Qatar World Cup 2022FIFA World Cup 2022 LIVE | Belgium out after goalless draw with Croatia, Morocco top Group F

The cold truth about India’s income inequality

Far from pushing for social and economic equality, the state is fanning systems and principles to strengthen the divide

December 28, 2021 12:02 am | Updated 10:11 am IST

Hands holding a traesure pot contains Indian Rupees

Hands holding a traesure pot contains Indian Rupees

The latest edition of the World Inequality Report (https://bit.ly/3Fx8vv4 and https://bit.ly/3EvazlY) has confirmed that the world continues to sprint down the path of inequality. “Global multimillionaires have captured a disproportionate share of global wealth growth over the past several decades: the top 1% took 38% of all additional wealth accumulated since the mid-1990s, whereas the bottom 50% captured just 2% of it.” India’s case is particularly stark. The foreword by Nobel laureate economists, Abhijit Banerjee and Esther Duflo, says, “India is now among the most unequal countries in the world.” This means that the gap between the top 1% and the bottom 50% is widest for India among the major economies in the world. The gap is wider in India than the United States, the United Kingdom, China, Russia and France.

Poverty has persisted

The journey of this inequality over time reveals that “socialist-inspired Five Year plans contributed” to reducing the share of the top 10% who had 50% of the income under colonial rule, to 35%-40% in the early decades after Independence. However, since the mid-1980s, deregulation and liberalisation policies have led to “one of the most extreme increases in income and wealth inequality observed in the world”. While the top 1% has majorly profited from economic reforms, growth among low- and middle-income groups has been relatively slow, and poverty has persisted.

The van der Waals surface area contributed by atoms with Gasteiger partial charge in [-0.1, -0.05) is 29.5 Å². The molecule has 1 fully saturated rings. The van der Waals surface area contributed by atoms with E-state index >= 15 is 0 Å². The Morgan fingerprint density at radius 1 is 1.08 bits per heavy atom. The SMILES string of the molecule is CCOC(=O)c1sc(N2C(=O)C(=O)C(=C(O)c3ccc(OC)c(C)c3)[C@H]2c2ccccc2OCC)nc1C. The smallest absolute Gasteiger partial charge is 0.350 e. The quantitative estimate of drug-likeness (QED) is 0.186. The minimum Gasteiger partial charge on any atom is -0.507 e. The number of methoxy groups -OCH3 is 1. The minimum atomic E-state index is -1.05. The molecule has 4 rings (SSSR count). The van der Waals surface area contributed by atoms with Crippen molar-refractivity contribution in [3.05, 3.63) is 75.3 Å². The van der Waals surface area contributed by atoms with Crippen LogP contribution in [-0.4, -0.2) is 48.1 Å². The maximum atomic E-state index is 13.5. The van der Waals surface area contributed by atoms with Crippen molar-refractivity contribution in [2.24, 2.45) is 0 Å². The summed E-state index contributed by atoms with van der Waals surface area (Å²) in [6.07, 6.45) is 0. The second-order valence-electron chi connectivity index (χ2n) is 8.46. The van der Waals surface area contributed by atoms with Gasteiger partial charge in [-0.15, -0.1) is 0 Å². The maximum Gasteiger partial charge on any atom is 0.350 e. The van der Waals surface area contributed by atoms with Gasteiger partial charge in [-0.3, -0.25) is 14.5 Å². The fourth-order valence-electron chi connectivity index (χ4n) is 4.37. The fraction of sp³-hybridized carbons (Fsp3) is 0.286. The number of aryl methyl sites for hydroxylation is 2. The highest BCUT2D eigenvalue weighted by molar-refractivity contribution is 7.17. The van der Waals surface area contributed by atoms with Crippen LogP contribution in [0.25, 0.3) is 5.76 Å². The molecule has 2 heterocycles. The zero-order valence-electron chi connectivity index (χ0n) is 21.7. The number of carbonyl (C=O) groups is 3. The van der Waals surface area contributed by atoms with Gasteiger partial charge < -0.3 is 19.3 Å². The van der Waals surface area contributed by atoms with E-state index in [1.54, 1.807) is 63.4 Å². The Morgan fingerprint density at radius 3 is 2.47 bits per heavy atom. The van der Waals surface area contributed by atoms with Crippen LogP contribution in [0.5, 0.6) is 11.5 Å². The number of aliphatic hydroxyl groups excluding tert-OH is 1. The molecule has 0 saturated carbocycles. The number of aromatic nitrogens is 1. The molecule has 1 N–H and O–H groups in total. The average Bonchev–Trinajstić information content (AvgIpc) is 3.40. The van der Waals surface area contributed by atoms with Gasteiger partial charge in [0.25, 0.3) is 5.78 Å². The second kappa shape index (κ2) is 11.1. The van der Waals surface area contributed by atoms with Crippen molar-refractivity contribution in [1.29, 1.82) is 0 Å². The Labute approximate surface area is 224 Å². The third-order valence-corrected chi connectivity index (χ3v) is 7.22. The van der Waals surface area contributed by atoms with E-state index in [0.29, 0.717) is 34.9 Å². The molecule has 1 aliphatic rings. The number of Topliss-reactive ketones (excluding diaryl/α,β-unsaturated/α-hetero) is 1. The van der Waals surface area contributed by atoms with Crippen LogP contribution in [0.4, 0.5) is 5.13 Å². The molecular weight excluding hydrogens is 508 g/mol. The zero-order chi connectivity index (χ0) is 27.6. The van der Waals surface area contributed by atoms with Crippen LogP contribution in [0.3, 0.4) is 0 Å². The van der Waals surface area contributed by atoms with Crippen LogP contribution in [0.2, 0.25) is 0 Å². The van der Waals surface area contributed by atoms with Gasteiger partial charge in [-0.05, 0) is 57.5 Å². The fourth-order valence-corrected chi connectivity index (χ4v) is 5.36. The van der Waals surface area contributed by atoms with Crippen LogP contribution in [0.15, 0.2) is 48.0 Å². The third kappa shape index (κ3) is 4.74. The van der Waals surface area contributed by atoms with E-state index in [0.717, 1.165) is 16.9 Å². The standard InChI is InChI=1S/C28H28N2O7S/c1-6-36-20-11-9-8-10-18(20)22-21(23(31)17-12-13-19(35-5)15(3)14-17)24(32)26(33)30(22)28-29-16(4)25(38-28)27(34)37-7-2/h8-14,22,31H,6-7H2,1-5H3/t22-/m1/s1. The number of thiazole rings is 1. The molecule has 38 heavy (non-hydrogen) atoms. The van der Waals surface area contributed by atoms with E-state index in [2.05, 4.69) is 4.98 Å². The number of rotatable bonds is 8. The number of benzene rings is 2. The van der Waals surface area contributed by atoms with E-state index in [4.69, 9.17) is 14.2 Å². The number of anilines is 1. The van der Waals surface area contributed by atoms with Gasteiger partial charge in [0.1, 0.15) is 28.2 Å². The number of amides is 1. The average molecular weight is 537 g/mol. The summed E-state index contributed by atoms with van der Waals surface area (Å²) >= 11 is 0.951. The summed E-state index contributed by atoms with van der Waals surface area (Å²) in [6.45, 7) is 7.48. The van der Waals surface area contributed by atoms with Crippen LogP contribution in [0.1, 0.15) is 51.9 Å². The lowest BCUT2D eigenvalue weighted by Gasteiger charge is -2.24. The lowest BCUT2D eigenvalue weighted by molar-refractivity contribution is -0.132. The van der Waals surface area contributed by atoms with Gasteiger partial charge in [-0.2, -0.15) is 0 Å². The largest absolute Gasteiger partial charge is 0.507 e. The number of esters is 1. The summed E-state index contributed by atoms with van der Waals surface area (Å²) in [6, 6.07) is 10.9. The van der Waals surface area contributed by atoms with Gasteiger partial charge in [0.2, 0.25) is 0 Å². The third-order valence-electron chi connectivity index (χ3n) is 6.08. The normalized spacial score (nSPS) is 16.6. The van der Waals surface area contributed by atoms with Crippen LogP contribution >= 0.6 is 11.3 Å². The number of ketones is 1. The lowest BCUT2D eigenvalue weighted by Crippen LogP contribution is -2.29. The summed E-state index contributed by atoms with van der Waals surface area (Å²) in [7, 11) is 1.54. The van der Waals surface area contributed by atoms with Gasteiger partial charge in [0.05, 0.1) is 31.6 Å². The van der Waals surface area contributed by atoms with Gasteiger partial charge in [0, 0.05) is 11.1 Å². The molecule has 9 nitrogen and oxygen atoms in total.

In recent years, on the economic front, India, post-2014, seems to have got into a phase of an even greater reliance on big business and privatisation to fix economics and the result has been to beget even more inequality. The latest World Inequality Report firmly concludes that the “bottom 50% share has gone down to 13%. India stands out as a poor and very unequal country, with an affluent elite”.

Static growth rate

But beyond all this, what bears emphasis is the observation by Aunindyo Chakravarty, in The Tribune , about what was happening to the income of the bottom 50% in India since 1951. This grew at the rate of 2.2% per year between 1951 and 1981, but what is telling is that “the growth rate remained exactly the same over the past 40 years”. This makes it clear that irrespective of the economics or politics at play, the state of the bottom half of India barely changed, with an abysmal rate of income growth. That inequality in terms of the immobility of those at the bottom (at least one half of India) stood, irrespective of the economic policies adopted, is an irrefutable fact. It was because of the social conditions and constraints in India.

Clearly, the very social structure that underpinned India, encouraged and fanned this inequality. Plenty changed after India’s Constitution was adopted. In the Nehruvian years — and after that too — a bid was made to battle the basic absence of social democracy in India, but it remained confined to States and regions. Therefore, one sees a little more mobility and well-being in States such as Tamil Nadu and Kerala. Parts of Karnataka and Andhra also recorded attempts at smashing social structures that had pushed those at the bottom to a life in perpetual poverty and deprivation, and those attempts showed in better economic prospects. So, beyond these economic policies which have been fanning inequality, it is the ruling party tying faith directly into politics and backing of old social structures – far from getting rid of them, strengthening them each day – that should set alarm bells ringing. The linkages between our social structures and income inequality and poverty must be faced up to.